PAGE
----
China-U.S. Security Talks Touch on Iran Sanctions, South China Sea
The U.S and China held security meetings in Washington D.C. Friday, bringing together top security and military officials amid continuing tensions and an ongoing trade war.
The two sides discussed key issues like the South China Sea, Taiwan, and Iranian sanctions, although the talks were also presented by both sides as a chance to lay the groundwork for a meeting of Presidents Xi Jinping and Donald Trump at the G-20 summit in Argentina later this month.
U.S. Secretary of State Michael Pompeo and Secretary of Defense James Mattis met with Yang Jiechi, a member of China's politburo and former foreign minister, and General Wei Fenghe, China's defense minister.
This was the second U.S.-China Diplomatic and Security Dialogue, a forum intended for “candid discussions” between the two countries' military and defense leaders, initiated last year. The meetings, originally scheduled for October in Beijing, were delayed after relations swiftly deteriorated when the U.S. imposed sanctions on a Chinese state-owned company for buying Russian weapons, and approved sales of $330 million of military equipment to Taiwan. U.S. military patrols in the disputed South China Sea have further irritated Beijing.
The U.S. is committed to finalizing a “military-to-military crisis deconfliction and communication framework,” said Mattis, saying that the two sides had tried to find ways to lessen tensions between the two countries and reduce the risks of miscalculation. China and the U.S. will hold joint military maritime rescue and search exercises by the end of the year, Wei told journalists.
During a press conference after the talks, Pompeo said that he hoped China and the U.S. would cooperate more on helping to denuclearize the Korean peninsula and “bringing Iran’s oil export revenues to zero.”
China and seven other countries including India, Japan and South Korea received six-month exemptions from U.S. sanctions on Iranian oil that were imposed earlier in November due to Washington’s suspicions that Tehran is continuing its nuclear program with the aim of developing nuclear weapons. Yang said that “proper handling” of the Iran situation was very important.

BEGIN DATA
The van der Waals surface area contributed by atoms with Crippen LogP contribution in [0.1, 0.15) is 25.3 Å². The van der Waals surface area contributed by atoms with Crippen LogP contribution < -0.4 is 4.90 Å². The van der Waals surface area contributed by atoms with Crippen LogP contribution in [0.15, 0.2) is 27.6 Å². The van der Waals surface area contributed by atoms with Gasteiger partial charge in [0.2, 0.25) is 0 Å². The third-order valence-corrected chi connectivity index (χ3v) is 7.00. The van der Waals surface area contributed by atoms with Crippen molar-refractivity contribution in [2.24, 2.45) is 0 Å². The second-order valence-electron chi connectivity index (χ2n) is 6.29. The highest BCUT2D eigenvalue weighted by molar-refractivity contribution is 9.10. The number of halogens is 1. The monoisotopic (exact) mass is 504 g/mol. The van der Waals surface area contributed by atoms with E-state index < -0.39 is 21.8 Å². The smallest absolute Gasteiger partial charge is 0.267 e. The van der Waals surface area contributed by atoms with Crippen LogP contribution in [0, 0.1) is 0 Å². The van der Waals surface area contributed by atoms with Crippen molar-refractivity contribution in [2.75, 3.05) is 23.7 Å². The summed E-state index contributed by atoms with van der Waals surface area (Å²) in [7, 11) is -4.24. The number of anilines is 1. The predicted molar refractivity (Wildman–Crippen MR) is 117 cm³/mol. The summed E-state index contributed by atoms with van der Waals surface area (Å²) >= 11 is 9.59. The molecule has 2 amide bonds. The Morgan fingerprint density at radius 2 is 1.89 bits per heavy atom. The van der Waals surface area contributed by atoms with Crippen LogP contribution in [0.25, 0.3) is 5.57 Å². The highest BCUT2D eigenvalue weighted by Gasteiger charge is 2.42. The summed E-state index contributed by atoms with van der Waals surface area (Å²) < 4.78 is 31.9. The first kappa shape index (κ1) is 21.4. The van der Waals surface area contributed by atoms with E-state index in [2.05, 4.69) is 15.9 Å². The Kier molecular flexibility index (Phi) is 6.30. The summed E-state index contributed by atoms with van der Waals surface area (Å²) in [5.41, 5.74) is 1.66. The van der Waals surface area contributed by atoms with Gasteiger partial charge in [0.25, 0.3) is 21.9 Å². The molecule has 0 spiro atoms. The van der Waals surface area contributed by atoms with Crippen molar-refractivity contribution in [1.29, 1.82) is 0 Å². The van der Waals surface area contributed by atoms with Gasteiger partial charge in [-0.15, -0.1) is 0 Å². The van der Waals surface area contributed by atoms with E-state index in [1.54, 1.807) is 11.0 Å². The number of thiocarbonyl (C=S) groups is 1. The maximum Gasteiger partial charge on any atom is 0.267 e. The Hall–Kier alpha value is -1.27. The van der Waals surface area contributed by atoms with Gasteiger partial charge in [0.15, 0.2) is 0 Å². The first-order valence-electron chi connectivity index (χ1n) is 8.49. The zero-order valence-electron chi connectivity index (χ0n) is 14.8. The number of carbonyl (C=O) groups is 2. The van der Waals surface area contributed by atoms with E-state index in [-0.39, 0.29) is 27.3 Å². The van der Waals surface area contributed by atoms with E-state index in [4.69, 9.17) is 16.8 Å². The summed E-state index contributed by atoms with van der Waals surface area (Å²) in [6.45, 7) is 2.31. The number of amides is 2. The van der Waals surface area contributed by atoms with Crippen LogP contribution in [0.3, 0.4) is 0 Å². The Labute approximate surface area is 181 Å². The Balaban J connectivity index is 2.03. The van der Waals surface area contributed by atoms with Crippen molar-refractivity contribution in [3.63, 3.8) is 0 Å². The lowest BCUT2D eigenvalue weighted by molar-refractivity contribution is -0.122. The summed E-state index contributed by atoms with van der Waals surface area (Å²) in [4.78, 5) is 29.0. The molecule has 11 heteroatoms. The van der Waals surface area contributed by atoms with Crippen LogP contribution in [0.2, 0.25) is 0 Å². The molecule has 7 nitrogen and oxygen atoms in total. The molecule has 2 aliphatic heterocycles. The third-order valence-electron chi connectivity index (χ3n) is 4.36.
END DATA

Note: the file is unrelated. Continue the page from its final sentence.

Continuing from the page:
China's policies toward the South China Sea and “Taiwan’s international space” were key U.S. concerns, said Pompeo.
The U.S. called on China to “withdraw its missile systems from disputed features in the Spratly Islands,” at the dialogue, according to an official summary, referring to islands located in the South China Sea. China has constructed facilities on its islands and reefs, but they are mostly for civilian purposes, Yang told journalists.
China and the U.S. agreed to continue to improve communication between their militaries and on issues like counterterrorism, law enforcement, and illegal narcotics, said Yang.
Earlier this year, the two countries engaged in tit-for-tat rounds of punitive tariffs on hundreds of billions dollars of products, a key source of current tensions. A trade war will only end up hurting both sides and the global economy, said Yang to journalists after the talks. Neither Pompeo nor Mattis mentioned trade issues.
“The United States is not pursuing a Cold War or containment policy with China,” Pompeo said, in his concluding remarks.
Tensions between China and the U.S. have shown some signs of easing after a telephone discussion between Xi and Trump earlier this month. The leaders had “a long and very good conversation” about trade and the discussions were “moving along nicely” toward meetings at the G-20 summit, Trump tweeted.
Contact reporter Ke Baili (firstname.lastname@example.org)
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